Today Jesus sets the bar pretty high, don’t you think? That last sentence is really the clincher: “Be perfect, you know, like God is perfect.”
Really Jesus? You wonder how he thought the disciples would respond: “Oh, oh, now I get it. Be perfect, like God, that’s where we were going wrong. Thanks Jesus.”
Now, I’m being tongue in cheek here. I think part of the problem I have with this Gospel is a problem of translation. You see “perfect” in English misses part of the sense of the word in Greek, which is telos, telos. If you’ve studied Aristotle, you’ve heard that word telos. It means perfection, yes, but it is more directional. To engage in seeking teleological perfection is to journey with purpose, to move toward a point at the horizon which is perfection, knowing that in life we will not reach the goal.
This week I want to posit that to be a Christian and to be an American, is to go on a journey, to chase a dream. In this sense, the image at the heart of the reading from Hebrews has always captured my imagination. Abraham stands outside his tent under the stars of the desert night. God promises him and Sarah that they will have descendants “as many as the stars of the heaven and as the innumerable grains of sand.” Abraham has faith in this dream, the writer of Hebrews tells us. Abraham has faith in God’s dream. He set out from his homeland, not knowing where he was going. He lived in tents. The author Hebrews wants you to hear this: Abraham camped out. His dwelling was temporary. Abraham and Sarah, Isaac and Jacob: they were a people on the move, chasing a dream.
My family has a bit of a running gag when we travel. The joke centers around the GPS systems in rental cars. Before we set off we play around with the various options of the navigation system. My sister take charge when it comes to the voice that will be guiding us. There are typically a few options of genders and accents. After a bad experience in New Orleans, my sister is convinced that the British lady gets you lost. So we are guided by an American. The real joy of GPS in a city you don’t know, for our family, comes when you reach you destination. As we get close to where we are going my mom says, “wait for it….wait for it” until we hear the GPS announce “You have arrived.”
“You have arrived.” We love the sense that sentence conveys. You’ve made it. You’ve found a place of comfort and privilege. You’re in. “You have arrived” used to speak of a certain level of access in society. When you receive the right invitations to the right parties you know that “you have arrived.” So it is reassuring when the small electronic voice tells you that indeed, you have arrived. Even if you’ve only found the local Chipotle. I think Americans today are very concerned about “arriving.” We want to “achieve” the American Dream, to “arrive.” We have some loose understanding of what “arrival” will look like that involves a good job, a good partner, maybe a labrador, and 2.5 kids. You know, white picket fences. But then, when we have that fence, the job, the dog, the spouse, and the kids, the voice doesn’t come telling us “you have arrived.” See, there is a lot of dissatisfaction with what we’ve come to think of as, “The American Dream,” and I think it is because a lot of us have dreamed a dream that is too small.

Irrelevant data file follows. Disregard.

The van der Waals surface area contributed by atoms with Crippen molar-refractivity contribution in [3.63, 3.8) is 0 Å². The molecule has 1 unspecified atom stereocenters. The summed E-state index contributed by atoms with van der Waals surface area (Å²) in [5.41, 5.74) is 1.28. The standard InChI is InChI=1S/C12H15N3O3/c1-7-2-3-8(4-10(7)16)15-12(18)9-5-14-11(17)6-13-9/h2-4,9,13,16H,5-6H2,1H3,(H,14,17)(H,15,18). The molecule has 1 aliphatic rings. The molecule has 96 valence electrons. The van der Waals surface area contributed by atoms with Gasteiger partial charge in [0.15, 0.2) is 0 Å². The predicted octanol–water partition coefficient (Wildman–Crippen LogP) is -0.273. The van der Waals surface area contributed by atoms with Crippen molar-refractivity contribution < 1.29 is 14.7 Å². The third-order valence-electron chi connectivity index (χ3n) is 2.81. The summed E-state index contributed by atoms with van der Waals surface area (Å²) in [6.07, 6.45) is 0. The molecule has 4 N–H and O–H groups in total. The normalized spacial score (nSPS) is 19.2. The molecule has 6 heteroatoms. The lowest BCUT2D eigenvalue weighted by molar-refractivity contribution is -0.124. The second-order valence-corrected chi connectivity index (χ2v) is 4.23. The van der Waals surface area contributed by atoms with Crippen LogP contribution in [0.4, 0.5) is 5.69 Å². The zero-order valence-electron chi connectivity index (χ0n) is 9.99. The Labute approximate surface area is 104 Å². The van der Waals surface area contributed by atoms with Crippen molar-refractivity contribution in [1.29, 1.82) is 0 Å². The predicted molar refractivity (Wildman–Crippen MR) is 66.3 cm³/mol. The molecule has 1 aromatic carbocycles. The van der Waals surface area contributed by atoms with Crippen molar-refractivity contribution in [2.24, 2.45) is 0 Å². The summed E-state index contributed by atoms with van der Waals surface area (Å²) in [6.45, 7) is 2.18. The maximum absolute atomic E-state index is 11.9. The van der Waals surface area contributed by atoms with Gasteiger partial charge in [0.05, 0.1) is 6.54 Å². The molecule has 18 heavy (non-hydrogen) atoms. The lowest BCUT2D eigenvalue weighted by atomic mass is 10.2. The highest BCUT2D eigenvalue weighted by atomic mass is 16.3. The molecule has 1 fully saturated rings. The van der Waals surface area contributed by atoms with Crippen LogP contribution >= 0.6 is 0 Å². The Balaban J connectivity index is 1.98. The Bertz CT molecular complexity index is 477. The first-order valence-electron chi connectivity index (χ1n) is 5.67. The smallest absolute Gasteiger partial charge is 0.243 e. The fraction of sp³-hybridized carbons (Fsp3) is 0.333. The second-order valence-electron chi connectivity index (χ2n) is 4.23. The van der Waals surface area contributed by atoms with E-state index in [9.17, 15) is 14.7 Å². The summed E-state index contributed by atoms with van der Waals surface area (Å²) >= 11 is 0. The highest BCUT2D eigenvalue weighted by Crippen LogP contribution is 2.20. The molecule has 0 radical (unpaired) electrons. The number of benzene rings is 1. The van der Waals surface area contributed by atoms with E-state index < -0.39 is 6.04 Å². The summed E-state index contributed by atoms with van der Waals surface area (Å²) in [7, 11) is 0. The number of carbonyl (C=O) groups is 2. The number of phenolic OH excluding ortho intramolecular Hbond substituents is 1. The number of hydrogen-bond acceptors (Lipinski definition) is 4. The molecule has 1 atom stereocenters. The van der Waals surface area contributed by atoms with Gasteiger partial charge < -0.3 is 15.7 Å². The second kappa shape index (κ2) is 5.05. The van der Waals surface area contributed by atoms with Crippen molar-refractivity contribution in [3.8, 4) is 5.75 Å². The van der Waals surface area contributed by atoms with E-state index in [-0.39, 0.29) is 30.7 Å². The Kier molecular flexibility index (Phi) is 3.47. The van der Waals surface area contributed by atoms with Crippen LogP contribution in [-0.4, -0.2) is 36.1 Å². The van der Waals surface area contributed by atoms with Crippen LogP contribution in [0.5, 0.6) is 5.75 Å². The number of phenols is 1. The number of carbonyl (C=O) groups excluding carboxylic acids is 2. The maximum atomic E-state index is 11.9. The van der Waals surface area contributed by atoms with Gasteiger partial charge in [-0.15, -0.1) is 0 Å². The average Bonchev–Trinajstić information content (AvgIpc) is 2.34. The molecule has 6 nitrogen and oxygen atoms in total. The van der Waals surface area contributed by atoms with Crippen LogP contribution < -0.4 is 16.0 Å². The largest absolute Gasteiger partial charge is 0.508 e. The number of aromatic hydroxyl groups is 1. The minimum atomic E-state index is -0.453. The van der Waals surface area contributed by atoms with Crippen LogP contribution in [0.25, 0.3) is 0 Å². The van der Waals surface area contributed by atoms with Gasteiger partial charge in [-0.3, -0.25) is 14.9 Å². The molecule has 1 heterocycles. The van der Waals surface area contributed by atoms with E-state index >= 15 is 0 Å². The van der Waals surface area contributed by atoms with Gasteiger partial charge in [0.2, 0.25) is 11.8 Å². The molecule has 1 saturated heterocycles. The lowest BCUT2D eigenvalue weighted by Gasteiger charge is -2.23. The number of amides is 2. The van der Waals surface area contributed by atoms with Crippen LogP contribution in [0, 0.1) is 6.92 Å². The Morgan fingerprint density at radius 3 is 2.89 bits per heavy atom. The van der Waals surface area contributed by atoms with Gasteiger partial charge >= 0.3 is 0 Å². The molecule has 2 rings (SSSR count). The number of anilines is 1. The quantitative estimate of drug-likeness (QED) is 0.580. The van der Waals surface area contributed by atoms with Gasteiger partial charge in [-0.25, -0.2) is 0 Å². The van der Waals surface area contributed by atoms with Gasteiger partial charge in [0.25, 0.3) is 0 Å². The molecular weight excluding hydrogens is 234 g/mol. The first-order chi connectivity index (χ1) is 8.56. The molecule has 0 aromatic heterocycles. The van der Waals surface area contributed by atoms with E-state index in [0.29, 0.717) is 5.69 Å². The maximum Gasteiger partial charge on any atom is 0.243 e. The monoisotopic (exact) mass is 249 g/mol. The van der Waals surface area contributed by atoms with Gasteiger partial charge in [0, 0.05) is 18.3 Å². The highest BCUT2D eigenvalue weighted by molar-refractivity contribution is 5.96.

See, if in the letter of Hebrews Abraham and Sarah had a GPS, they would never hear “You have arrived.” Instead we hear that they “died in faith without having received the promises, but from a distance they saw and greeted them.” Faith, in the mind of the author of Hebrews, is the animating force which allows us to live by a dream, to journey toward a dream. It takes faith to dream a dream so big you know you will never see it fulfilled. It takes faith to live toward a dream you will never fully realize.
It took faith, 236 years ago, for a group of freshly minted “Americans” in what was then an agrarian backwater of the world, to declare their independence from the British Sovereign. The founders had a dream. They were convinced that God did not send tyrants to rule over them. The founders believed that all men, today we would amend their statement. “All people are created equal, that they are endowed by their Creator with certain unalienable rights, that among these rights are life, liberty, and the pursuit of happiness.” That word “pursuit” is a word that describes Abraham well, and hopefully continues to describe our American project well.
I think the founders of our nation understood what it was to dream a great dream, to dream a dream that was bigger than themselves. I think whatever progress our nation has made in this world, it owes in part to the depth of the founders dream. A point of personal privilege, for me it really is kind of amazing to spend today in James Madison’s church. In the three years that I’ve been at St. John’s, I have always been away this week. As I prepared to preach I thought a great deal about that founding generation. Madison, the great architect of the separation of Church and State, helped build a parish while the White House was still in ruins. So worshiping here, at St. John’s, carries for me a special sense of inheritance. We are the inheritors of the freedoms of our founders. Their dream is still worth celebrating.